VPR Header
Play Live Radio
Next Up:
Available On Air Stations
Explore our coverage of government and politics.

Vogel: Healthcare Advice

House Speaker Paul Ryan has unveiled his plan to repeal and replace the Affordable Care Act. One early headline from the New York Times sums it up this way: “Republican Health Proposal Would Direct Money from Poor to Rich.” A dramatic example, as reported by Business Insider, concludes that under the new plan the 400 wealthiest households in America get a tax cut of seven million dollars per household per year. Lots of other provisions in the American Health Care Act are getting more attention than these tax cuts for the wealthy, but I believe that what really drives this legislation is this seven million dollar windfall for each of the nation’s richest families.  

Perhaps naïvely, I expect this legislation will not only die but end up embarrassing Ryan, Trump and anyone else who endorses it. And if that happens, I have a suggestion for Republicans looking for ways to salvage their reputations and fulfill their longtime pledge to get rid of the Affordable Care Act - also known as Obamacare. I think they ought to take a page from the Democratic Party playbook.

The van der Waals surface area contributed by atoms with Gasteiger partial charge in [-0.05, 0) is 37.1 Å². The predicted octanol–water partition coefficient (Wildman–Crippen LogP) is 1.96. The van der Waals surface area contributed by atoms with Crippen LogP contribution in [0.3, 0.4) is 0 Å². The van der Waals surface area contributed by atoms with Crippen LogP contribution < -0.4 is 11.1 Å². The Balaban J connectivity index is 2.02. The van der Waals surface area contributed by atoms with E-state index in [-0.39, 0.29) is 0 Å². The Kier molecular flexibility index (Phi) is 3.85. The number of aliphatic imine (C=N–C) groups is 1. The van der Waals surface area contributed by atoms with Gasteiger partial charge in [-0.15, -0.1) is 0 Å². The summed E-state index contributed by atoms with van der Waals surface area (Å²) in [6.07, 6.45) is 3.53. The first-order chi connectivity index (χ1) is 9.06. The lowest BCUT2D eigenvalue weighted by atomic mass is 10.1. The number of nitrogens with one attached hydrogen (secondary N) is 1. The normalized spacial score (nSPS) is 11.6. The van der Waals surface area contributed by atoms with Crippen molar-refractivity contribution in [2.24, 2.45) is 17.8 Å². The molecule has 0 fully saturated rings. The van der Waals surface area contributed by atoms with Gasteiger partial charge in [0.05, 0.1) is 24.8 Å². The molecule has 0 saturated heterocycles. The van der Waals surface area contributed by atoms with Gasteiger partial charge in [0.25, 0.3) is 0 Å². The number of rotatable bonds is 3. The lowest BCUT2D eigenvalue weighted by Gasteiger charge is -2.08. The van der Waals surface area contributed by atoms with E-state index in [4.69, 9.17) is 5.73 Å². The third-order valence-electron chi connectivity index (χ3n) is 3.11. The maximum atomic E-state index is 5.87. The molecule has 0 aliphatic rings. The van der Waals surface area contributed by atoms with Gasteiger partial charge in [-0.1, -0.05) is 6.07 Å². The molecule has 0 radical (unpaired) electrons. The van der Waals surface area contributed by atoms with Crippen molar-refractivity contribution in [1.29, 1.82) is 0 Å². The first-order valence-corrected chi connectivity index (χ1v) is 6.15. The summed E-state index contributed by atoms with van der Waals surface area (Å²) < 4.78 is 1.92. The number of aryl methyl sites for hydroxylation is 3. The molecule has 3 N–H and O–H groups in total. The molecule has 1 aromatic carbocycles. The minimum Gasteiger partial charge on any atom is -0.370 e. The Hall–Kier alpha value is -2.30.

The Affordable Care Act is essentially a plan that owes most of its best ideas to the Republican Party - and specifically to Republican Governor Mitt Romney. It’s ironic that the Democrats co-opted the idea and now get all the credit – and the blame. So when the American Health Care Act fails, President Trump might follow the same script and co-opt one of the Democratic Party’s best ideas - the public option.

By making every American eligible for Medicare or a similar public option, he could fulfill his promise of “insurance for everyone” and probably end up with a system that fulfills his other promise to create a “far less expensive and far better” healthcare system. Furthermore, if carefully constructed, a public option like Medicare for All would also do wonders for U.S. businesses by relieving them of the burden of providing health coverage for their employees - at a cost significantly lower than what they now pay.

Many of us have forgotten that President Nixon created the Environmental Protection Agency and Legal Aid; perhaps President Trump can create Healthcare for All.